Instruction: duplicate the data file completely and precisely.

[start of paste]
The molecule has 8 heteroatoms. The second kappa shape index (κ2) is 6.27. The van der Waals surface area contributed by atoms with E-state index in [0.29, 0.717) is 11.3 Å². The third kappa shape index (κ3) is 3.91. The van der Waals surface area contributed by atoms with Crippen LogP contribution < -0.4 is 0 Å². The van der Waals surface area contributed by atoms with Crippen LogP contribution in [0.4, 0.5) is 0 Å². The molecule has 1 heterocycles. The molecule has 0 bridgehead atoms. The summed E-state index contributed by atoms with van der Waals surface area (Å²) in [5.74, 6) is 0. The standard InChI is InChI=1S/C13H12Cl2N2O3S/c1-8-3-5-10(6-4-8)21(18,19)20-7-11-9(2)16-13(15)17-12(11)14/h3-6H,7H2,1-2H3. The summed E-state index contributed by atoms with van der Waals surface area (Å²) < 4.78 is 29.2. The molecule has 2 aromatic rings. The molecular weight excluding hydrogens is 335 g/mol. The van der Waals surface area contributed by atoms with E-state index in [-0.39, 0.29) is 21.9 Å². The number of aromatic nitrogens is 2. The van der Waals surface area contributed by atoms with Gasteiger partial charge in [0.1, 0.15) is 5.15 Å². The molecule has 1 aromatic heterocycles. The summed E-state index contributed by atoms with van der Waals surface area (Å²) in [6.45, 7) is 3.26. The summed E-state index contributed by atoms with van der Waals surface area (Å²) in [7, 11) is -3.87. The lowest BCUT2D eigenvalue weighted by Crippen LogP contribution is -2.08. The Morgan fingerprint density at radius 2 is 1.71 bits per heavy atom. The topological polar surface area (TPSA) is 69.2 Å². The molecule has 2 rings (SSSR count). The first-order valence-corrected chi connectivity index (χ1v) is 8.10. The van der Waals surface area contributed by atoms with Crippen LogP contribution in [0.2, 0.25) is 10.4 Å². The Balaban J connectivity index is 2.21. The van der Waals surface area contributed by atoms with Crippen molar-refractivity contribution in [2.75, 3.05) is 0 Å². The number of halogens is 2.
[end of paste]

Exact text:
The molecule has 8 heteroatoms. The second kappa shape index (κ2) is 6.27. The van der Waals surface area contributed by atoms with E-state index in [0.29, 0.717) is 11.3 Å². The third kappa shape index (κ3) is 3.91. The van der Waals surface area contributed by atoms with Crippen LogP contribution < -0.4 is 0 Å². The van der Waals surface area contributed by atoms with Crippen LogP contribution in [0.4, 0.5) is 0 Å². The molecule has 1 heterocycles. The molecule has 0 bridgehead atoms. The summed E-state index contributed by atoms with van der Waals surface area (Å²) in [5.74, 6) is 0. The standard InChI is InChI=1S/C13H12Cl2N2O3S/c1-8-3-5-10(6-4-8)21(18,19)20-7-11-9(2)16-13(15)17-12(11)14/h3-6H,7H2,1-2H3. The summed E-state index contributed by atoms with van der Waals surface area (Å²) < 4.78 is 29.2. The molecule has 2 aromatic rings. The molecular weight excluding hydrogens is 335 g/mol. The van der Waals surface area contributed by atoms with E-state index in [-0.39, 0.29) is 21.9 Å². The number of aromatic nitrogens is 2. The van der Waals surface area contributed by atoms with Gasteiger partial charge in [0.1, 0.15) is 5.15 Å². The molecule has 1 aromatic heterocycles. The summed E-state index contributed by atoms with van der Waals surface area (Å²) in [6.45, 7) is 3.26. The summed E-state index contributed by atoms with van der Waals surface area (Å²) in [7, 11) is -3.87. The lowest BCUT2D eigenvalue weighted by Crippen LogP contribution is -2.08. The Morgan fingerprint density at radius 2 is 1.71 bits per heavy atom. The topological polar surface area (TPSA) is 69.2 Å². The molecule has 2 rings (SSSR count). The first-order valence-corrected chi connectivity index (χ1v) is 8.10. The van der Waals surface area contributed by atoms with Crippen LogP contribution in [0.2, 0.25) is 10.4 Å². The Balaban J connectivity index is 2.21. The van der Waals surface area contributed by atoms with Crippen molar-refractivity contribution in [2.75, 3.05) is 0 Å². The number of halogens is 2.